Pistorius case shows the folly of hero worship
I:Treating sports stars as role models is not a good idea
Impossible as it already is to believe what further twist the case of Oscar Pistorius might take, what is certain is that the South African Paralympics star has had one hell of a fall from sporting grace. Not even the most daring screenwriter could have created such a desperately sudden and tragic tale.
Even without the sporting backdrop, this is a shocking story – but surely made worse by the fact this was a man who had built up a level of trust, and respect, that transcended even the sporting realm.
Pistorius was not just another sporting hero: he was more superhero, displaying extraordinary powers of athleticism and dedication to overcome a double lower-leg amputation in his infancy and become one of the most celebrated athletes on the planet.
Not content just to be a Paralympics success, he took on, and frequently beat, some of the best able-bodied athletes also.
I’ll never forget the buzz he created in the London Olympic Stadium last summer when racing in the 400m. He missed out on the final and yet Kirani James, the Grenadian sprinter who went on to claim the gold medal, was so enamoured by the very presence of Pistorius that he chased him down to exchange race numbers after their semi-final.
Now, whether intentional or accidental, the shooting dead of his girlfriend Reeva Steenkamp in the predawn hours of St Valentine’s Day has brought his sporting career to a screeching and tearful halt, aged just 26.
Sadder still is that his tale is becoming increasingly familiar, coming on the back of the drug-fuelled lie that was Lance Armstrong, the scandalous womanising of Tiger Woods, and more general cracks in the legitimacy of elite sport, from match-fixing to systematic doping.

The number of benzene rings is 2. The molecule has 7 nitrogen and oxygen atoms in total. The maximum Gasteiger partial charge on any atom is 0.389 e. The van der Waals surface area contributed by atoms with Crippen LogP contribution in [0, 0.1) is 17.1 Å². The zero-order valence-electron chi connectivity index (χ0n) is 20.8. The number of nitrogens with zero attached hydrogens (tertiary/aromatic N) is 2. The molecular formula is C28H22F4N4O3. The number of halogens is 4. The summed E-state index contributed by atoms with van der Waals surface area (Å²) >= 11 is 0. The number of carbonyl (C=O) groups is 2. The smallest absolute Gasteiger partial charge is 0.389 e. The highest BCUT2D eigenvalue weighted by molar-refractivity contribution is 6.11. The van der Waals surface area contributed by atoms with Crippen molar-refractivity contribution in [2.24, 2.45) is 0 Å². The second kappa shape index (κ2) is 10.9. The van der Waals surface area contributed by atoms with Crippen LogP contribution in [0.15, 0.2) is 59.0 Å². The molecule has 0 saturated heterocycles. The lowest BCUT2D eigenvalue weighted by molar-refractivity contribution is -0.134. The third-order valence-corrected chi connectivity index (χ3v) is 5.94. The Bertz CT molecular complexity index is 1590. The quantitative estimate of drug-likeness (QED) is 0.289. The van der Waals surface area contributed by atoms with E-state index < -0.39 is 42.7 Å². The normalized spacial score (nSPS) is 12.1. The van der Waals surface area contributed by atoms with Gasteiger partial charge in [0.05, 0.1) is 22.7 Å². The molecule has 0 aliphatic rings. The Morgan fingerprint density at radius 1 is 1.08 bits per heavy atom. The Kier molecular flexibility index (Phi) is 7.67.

These are just the headline acts, because no sport is immune; it’s not just the stars either. This time last year our Olympic marathon runner Martin Fagan, unable to maintain the expectations of sport, found himself joining the long line of drug cheats in athletics – the sport with perhaps the most considerable wall of shame, from Ben Johnson to Marion Jones.
But if this shooting is somehow explained by the heroic status he had achieved, and cultivated at least in part by the very sporting world that he inhabited, including our own media adulation, then he has dented again the notion of there ever being a true sporting hero.
One way of dealing with all this was suggested recently by our own Paralympics star Mark Rohan, who won two handcycling gold medals in London. When asked about Armstrong’s downfall, a cyclist he openly admitted had once inspired him, he replied: “The thing is, I would never put anyone on a pedestal and I don’t think anyone should. Not too much, anyway.”